Grace and the Ten Commandments - Part Two

Early in the morning Moses went up Mount Sinai as the LORD had commanded him, taking along the two stone tablets.

Having come down in a cloud, the LORD stood with Moses there and proclaimed his name, "LORD." Thus the LORD passed before him and cried out, "The LORD, the LORD, a merciful and gracious God, slow to anger and rich in kindness and fidelity." Moses at once bowed down to the ground in worship. Then he said, "If I find favor with you, O Lord, do come along in our company. This is indeed a stiff-necked people; yet pardon our wickedness and sins, and receive us as your own."

Exodus 34:4-9

So, if the transmission of the Ten Commandments was not divine legislation imposed on us by God; if Torah is not what we must do to receive reward and avoid punishment, then what is the over-arching point of all this back-and-forth among God, Moses and the people?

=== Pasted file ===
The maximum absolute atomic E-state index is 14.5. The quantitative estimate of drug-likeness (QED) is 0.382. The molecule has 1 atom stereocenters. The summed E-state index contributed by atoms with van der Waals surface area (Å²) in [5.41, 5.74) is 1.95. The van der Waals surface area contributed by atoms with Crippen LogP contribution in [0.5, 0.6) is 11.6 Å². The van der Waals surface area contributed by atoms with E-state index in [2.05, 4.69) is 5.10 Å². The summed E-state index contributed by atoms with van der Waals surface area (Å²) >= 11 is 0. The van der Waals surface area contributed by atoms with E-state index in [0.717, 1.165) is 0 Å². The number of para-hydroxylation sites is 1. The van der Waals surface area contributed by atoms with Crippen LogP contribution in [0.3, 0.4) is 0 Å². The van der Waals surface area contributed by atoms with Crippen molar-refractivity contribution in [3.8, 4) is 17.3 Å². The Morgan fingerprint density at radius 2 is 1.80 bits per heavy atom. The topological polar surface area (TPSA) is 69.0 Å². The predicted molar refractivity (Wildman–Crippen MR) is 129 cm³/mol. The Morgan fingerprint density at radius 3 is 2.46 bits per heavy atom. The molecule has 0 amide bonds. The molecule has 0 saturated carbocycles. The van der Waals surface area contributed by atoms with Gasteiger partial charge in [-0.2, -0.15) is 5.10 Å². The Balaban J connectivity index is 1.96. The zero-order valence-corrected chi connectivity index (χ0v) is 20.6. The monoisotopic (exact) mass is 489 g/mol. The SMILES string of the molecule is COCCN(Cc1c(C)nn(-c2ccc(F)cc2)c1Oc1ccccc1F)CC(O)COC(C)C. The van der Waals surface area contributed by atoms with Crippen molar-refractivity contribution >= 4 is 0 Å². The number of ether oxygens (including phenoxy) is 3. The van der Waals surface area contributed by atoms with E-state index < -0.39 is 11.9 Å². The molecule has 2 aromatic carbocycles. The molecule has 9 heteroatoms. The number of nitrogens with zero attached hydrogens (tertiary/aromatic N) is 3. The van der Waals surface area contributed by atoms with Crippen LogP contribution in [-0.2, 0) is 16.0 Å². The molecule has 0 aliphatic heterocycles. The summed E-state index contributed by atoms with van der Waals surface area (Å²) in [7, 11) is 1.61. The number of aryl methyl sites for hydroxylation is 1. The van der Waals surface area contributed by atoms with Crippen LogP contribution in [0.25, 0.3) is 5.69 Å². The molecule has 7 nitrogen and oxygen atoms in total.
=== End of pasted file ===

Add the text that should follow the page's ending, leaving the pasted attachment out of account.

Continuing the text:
God does not treat the Israelites as an invader would: arriving on the scene, imposing His will, and demanding tribute.  The relationship between God and the people is consensual.  God offers the people a all-encompassing relationship to the divine.  They are free to refuse but eagerly accept this wildly generous gift.  God is not imposing commands, He is offering a deal; a Covenant.  And it is essentially a deal in which one side, the people, receive all the benefits and the other side experiences nothing but frustration and disappointment.

This was an extraordinary innovation.  Prior to the Jewish narrative of God as inviting a relationship (“I will be your God and you will by My people”), the divine imposed itself violently on the people and demanded, in the case of the Canaanite god, Ba’al, child sacrifice, just to be permitted to continue to exist.   

In this Sunday's reading, after God expresses His mercy, Moses bows to God and asks Him to travel with them. This is not a relationship built on law.  We have lost this sense of the consensual relationship to God.  We see God as demanding belief, demanding compliance and if we fail, imposing punishment.  The Exodus story suggests an entirely different relationship.

Image: Mount Sinai